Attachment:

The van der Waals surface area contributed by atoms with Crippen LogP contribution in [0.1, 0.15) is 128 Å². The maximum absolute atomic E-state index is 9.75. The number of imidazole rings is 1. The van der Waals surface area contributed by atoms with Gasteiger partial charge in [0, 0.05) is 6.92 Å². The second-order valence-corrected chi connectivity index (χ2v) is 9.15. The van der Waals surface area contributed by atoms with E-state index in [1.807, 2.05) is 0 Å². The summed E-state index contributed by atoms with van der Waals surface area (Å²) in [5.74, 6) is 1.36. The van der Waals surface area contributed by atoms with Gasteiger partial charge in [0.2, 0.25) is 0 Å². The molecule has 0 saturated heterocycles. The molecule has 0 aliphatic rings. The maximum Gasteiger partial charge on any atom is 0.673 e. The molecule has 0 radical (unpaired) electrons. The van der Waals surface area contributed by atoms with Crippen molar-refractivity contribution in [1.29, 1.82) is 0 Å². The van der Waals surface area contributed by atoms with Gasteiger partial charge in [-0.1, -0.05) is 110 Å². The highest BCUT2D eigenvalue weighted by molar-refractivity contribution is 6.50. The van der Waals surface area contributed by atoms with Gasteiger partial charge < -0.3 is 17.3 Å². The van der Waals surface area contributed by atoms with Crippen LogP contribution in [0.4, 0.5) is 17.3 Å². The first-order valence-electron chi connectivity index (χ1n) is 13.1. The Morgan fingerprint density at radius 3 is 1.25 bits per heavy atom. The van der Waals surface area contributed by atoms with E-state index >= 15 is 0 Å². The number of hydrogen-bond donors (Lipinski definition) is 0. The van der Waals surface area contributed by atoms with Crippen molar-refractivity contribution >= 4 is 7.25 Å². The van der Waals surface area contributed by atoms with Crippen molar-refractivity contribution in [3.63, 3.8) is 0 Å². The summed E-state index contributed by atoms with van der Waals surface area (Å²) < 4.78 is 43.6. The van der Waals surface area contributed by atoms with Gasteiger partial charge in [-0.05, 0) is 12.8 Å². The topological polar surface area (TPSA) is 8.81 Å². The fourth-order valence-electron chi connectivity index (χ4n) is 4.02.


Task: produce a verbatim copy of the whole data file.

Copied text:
The van der Waals surface area contributed by atoms with Crippen LogP contribution in [0.1, 0.15) is 128 Å². The maximum absolute atomic E-state index is 9.75. The number of imidazole rings is 1. The van der Waals surface area contributed by atoms with Gasteiger partial charge in [0, 0.05) is 6.92 Å². The second-order valence-corrected chi connectivity index (χ2v) is 9.15. The van der Waals surface area contributed by atoms with E-state index in [1.807, 2.05) is 0 Å². The summed E-state index contributed by atoms with van der Waals surface area (Å²) in [5.74, 6) is 1.36. The van der Waals surface area contributed by atoms with Gasteiger partial charge in [0.2, 0.25) is 0 Å². The molecule has 0 saturated heterocycles. The molecule has 0 aliphatic rings. The maximum Gasteiger partial charge on any atom is 0.673 e. The molecule has 0 radical (unpaired) electrons. The van der Waals surface area contributed by atoms with Crippen molar-refractivity contribution in [1.29, 1.82) is 0 Å². The van der Waals surface area contributed by atoms with Gasteiger partial charge in [-0.1, -0.05) is 110 Å². The highest BCUT2D eigenvalue weighted by molar-refractivity contribution is 6.50. The van der Waals surface area contributed by atoms with Gasteiger partial charge < -0.3 is 17.3 Å². The van der Waals surface area contributed by atoms with Crippen LogP contribution in [0.4, 0.5) is 17.3 Å². The first-order valence-electron chi connectivity index (χ1n) is 13.1. The Morgan fingerprint density at radius 3 is 1.25 bits per heavy atom. The van der Waals surface area contributed by atoms with E-state index >= 15 is 0 Å². The number of hydrogen-bond donors (Lipinski definition) is 0. The van der Waals surface area contributed by atoms with Crippen molar-refractivity contribution >= 4 is 7.25 Å². The van der Waals surface area contributed by atoms with Crippen molar-refractivity contribution in [3.63, 3.8) is 0 Å². The summed E-state index contributed by atoms with van der Waals surface area (Å²) < 4.78 is 43.6. The van der Waals surface area contributed by atoms with Gasteiger partial charge in [-0.05, 0) is 12.8 Å². The topological polar surface area (TPSA) is 8.81 Å². The fourth-order valence-electron chi connectivity index (χ4n) is 4.02.